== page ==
The Spoken Word Lingers

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ON THE first evening of the festival, a candycoloured tent hosted one of its most memorable events. As part of the Writer’s Chain project (organised by the British Council and Siyahi), four poets from the UK had spent a week with four Indian authors, exploring each other’s work through translation.

The performance began with English poet Mathew Hollis reciting a poem written for a terminally-ill friend. Its rural imagery was picked up in hard, stony syllables by the celebrated Khasi poet Kynpham Sing Nongkynrih. Nongkynrih proceeded to recite, in English, a translation of one of his own Khasi poems. “RK Narayan is dead,” began this most remarkable tribute to a mother, making the audience gasp with its affectionate ruthlessness. Tamil writer Sivasankari’s short story of a woman’s slow emancipation was translated into an Irish poem: Gearóid Mac Lochlainn exhorting Chandra, Chandra, now’s the time. Udaya Narayana Singh read in both Maithili and Bengali.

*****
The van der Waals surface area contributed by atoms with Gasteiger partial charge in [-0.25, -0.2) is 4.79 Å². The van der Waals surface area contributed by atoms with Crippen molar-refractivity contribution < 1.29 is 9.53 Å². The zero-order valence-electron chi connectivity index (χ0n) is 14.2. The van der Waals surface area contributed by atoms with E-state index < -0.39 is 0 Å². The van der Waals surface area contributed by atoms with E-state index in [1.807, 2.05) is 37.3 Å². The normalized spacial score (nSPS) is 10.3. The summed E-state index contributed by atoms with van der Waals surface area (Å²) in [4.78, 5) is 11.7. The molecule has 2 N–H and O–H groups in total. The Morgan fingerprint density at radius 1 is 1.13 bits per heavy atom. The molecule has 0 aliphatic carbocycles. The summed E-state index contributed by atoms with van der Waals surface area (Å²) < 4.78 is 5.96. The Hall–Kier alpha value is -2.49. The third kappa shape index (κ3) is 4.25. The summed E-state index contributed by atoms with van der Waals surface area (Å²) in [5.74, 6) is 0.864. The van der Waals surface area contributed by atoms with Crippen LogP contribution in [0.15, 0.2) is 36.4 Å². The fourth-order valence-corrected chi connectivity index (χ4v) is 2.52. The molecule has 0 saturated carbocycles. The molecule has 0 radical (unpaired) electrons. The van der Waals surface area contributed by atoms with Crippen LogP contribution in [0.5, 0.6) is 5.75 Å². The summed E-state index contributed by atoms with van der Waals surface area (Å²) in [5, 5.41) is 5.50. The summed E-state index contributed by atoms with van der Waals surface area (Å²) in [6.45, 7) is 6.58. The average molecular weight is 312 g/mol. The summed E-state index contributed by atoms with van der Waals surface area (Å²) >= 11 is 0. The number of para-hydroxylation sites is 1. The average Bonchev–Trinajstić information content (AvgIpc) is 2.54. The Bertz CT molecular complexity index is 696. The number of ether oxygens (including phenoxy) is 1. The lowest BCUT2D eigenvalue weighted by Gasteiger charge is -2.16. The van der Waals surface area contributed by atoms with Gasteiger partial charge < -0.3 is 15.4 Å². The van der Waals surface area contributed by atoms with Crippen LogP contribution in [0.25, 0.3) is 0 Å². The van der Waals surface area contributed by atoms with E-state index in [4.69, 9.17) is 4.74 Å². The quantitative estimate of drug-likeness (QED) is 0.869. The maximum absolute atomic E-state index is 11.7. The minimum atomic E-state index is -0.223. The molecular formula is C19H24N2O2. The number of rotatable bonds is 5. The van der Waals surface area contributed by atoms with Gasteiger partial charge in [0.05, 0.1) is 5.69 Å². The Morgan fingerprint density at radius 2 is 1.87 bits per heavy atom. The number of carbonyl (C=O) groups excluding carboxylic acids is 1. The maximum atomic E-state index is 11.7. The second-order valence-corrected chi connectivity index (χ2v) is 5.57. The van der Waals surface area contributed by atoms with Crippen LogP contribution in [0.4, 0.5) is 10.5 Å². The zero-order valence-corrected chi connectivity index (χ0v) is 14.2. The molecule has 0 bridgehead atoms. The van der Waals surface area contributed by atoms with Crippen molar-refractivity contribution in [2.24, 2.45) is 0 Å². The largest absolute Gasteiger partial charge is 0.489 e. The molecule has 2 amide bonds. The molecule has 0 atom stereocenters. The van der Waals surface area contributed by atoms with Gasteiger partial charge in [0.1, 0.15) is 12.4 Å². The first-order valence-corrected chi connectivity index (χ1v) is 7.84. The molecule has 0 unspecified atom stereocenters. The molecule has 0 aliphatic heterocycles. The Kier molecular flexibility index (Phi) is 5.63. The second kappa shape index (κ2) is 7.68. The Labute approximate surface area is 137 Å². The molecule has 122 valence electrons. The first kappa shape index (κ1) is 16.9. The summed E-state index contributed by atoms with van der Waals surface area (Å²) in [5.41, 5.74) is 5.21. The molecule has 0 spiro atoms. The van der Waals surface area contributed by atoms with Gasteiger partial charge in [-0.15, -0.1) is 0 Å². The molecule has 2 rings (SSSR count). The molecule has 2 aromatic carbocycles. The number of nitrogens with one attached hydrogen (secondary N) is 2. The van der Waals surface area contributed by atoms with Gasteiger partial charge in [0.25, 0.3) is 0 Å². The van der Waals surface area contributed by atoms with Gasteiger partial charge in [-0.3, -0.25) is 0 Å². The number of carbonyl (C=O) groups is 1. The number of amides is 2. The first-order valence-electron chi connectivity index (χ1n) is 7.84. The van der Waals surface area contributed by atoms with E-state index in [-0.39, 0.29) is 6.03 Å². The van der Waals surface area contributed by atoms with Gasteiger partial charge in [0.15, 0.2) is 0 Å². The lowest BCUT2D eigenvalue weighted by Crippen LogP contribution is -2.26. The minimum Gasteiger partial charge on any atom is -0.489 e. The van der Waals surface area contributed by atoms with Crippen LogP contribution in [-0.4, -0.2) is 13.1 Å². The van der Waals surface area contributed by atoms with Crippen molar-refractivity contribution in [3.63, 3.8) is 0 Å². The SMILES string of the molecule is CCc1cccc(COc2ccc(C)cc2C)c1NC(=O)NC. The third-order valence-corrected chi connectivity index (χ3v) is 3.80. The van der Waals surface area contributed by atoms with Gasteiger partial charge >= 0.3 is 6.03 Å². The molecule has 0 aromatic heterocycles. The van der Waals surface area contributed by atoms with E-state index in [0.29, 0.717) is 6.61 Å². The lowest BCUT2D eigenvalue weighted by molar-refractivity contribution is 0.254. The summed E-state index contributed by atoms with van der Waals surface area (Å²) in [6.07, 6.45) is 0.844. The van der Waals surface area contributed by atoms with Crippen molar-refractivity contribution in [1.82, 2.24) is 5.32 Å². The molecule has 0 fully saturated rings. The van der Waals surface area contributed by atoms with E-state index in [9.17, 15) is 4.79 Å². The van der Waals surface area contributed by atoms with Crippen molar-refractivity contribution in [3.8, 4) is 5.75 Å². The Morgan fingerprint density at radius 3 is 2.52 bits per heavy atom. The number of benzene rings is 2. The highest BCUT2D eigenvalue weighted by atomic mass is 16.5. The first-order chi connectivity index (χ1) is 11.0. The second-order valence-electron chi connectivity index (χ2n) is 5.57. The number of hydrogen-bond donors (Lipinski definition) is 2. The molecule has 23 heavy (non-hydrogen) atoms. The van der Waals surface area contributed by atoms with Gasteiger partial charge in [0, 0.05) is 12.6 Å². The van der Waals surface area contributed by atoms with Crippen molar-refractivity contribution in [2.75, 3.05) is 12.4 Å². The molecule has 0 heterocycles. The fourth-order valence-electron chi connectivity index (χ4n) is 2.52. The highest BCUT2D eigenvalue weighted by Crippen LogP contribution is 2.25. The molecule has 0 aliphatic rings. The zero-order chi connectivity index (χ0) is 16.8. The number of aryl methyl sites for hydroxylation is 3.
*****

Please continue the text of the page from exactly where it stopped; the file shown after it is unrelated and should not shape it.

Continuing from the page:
The final poem was jointly read by in English, in Irish and (by Sampurna Chattarji) in Bengali. Afterwards you walked around Diggi Palace yelling snatches of the poem. I am sick; Ami oshustho; Much of a muchness is too much for me.

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